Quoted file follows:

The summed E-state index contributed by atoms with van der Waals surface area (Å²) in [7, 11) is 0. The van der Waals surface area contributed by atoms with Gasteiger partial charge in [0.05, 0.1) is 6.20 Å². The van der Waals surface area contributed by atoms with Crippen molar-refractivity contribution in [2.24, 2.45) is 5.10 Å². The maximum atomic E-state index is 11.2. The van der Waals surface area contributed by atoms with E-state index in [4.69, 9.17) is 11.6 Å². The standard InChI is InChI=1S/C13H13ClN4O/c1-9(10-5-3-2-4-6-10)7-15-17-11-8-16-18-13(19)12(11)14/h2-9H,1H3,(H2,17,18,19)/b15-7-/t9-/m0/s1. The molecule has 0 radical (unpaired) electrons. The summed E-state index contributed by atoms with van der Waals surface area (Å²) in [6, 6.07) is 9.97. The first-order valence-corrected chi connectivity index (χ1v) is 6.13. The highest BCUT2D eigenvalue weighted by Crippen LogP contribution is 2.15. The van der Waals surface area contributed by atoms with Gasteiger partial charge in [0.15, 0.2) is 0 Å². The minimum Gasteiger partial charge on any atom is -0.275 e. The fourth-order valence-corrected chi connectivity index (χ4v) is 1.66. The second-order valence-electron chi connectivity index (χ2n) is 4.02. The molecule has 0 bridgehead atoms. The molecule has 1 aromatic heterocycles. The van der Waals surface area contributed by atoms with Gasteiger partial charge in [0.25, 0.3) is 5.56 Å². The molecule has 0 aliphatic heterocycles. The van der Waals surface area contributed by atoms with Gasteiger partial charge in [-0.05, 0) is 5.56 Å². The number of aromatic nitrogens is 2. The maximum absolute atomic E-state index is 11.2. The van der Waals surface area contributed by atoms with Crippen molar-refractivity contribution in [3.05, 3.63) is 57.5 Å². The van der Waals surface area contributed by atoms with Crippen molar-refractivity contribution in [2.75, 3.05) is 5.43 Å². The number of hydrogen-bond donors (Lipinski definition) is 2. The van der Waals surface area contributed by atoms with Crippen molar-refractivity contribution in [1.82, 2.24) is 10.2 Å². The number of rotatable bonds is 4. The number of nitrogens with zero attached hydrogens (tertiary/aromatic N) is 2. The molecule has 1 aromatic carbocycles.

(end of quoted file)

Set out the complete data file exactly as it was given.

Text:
The summed E-state index contributed by atoms with van der Waals surface area (Å²) in [7, 11) is 0. The van der Waals surface area contributed by atoms with Gasteiger partial charge in [0.05, 0.1) is 6.20 Å². The van der Waals surface area contributed by atoms with Crippen molar-refractivity contribution in [2.24, 2.45) is 5.10 Å². The maximum atomic E-state index is 11.2. The van der Waals surface area contributed by atoms with E-state index in [4.69, 9.17) is 11.6 Å². The standard InChI is InChI=1S/C13H13ClN4O/c1-9(10-5-3-2-4-6-10)7-15-17-11-8-16-18-13(19)12(11)14/h2-9H,1H3,(H2,17,18,19)/b15-7-/t9-/m0/s1. The molecule has 0 radical (unpaired) electrons. The summed E-state index contributed by atoms with van der Waals surface area (Å²) in [6, 6.07) is 9.97. The first-order valence-corrected chi connectivity index (χ1v) is 6.13. The highest BCUT2D eigenvalue weighted by Crippen LogP contribution is 2.15. The van der Waals surface area contributed by atoms with Gasteiger partial charge in [0.15, 0.2) is 0 Å². The minimum Gasteiger partial charge on any atom is -0.275 e. The fourth-order valence-corrected chi connectivity index (χ4v) is 1.66. The second-order valence-electron chi connectivity index (χ2n) is 4.02. The molecule has 0 bridgehead atoms. The molecule has 1 aromatic heterocycles. The van der Waals surface area contributed by atoms with Gasteiger partial charge in [0.25, 0.3) is 5.56 Å². The molecule has 0 aliphatic heterocycles. The van der Waals surface area contributed by atoms with Gasteiger partial charge in [-0.05, 0) is 5.56 Å². The number of aromatic nitrogens is 2. The maximum absolute atomic E-state index is 11.2. The van der Waals surface area contributed by atoms with Crippen molar-refractivity contribution in [3.05, 3.63) is 57.5 Å². The van der Waals surface area contributed by atoms with Crippen molar-refractivity contribution in [2.75, 3.05) is 5.43 Å². The number of hydrogen-bond donors (Lipinski definition) is 2. The van der Waals surface area contributed by atoms with Crippen molar-refractivity contribution in [1.82, 2.24) is 10.2 Å². The number of rotatable bonds is 4. The number of nitrogens with zero attached hydrogens (tertiary/aromatic N) is 2. The molecule has 1 aromatic carbocycles.